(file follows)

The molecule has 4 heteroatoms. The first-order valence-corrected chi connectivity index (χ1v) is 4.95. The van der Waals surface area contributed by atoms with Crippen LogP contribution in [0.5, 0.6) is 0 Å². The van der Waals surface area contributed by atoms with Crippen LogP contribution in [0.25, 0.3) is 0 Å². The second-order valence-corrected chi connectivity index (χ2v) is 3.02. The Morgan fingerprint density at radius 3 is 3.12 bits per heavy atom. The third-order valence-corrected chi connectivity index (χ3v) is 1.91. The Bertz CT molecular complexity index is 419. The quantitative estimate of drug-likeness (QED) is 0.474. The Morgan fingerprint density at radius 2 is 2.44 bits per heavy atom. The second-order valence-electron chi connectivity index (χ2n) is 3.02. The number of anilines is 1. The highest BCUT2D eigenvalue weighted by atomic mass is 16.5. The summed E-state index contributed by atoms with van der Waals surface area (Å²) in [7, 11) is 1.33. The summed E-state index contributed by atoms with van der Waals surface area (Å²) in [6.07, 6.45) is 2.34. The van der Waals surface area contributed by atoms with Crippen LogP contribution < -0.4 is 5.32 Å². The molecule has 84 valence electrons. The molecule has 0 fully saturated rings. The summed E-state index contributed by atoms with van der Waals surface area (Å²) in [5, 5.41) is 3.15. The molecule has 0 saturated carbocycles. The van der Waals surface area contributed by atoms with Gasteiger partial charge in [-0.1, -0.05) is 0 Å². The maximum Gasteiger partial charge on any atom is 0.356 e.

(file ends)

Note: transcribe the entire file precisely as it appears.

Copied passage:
The molecule has 4 heteroatoms. The first-order valence-corrected chi connectivity index (χ1v) is 4.95. The van der Waals surface area contributed by atoms with Crippen LogP contribution in [0.5, 0.6) is 0 Å². The van der Waals surface area contributed by atoms with Crippen LogP contribution in [0.25, 0.3) is 0 Å². The second-order valence-corrected chi connectivity index (χ2v) is 3.02. The Morgan fingerprint density at radius 3 is 3.12 bits per heavy atom. The third-order valence-corrected chi connectivity index (χ3v) is 1.91. The Bertz CT molecular complexity index is 419. The quantitative estimate of drug-likeness (QED) is 0.474. The Morgan fingerprint density at radius 2 is 2.44 bits per heavy atom. The second-order valence-electron chi connectivity index (χ2n) is 3.02. The number of anilines is 1. The highest BCUT2D eigenvalue weighted by atomic mass is 16.5. The summed E-state index contributed by atoms with van der Waals surface area (Å²) in [7, 11) is 1.33. The summed E-state index contributed by atoms with van der Waals surface area (Å²) in [6.07, 6.45) is 2.34. The van der Waals surface area contributed by atoms with Crippen LogP contribution < -0.4 is 5.32 Å². The molecule has 84 valence electrons. The molecule has 0 fully saturated rings. The summed E-state index contributed by atoms with van der Waals surface area (Å²) in [5, 5.41) is 3.15. The molecule has 0 saturated carbocycles. The van der Waals surface area contributed by atoms with Gasteiger partial charge in [-0.1, -0.05) is 0 Å². The maximum Gasteiger partial charge on any atom is 0.356 e.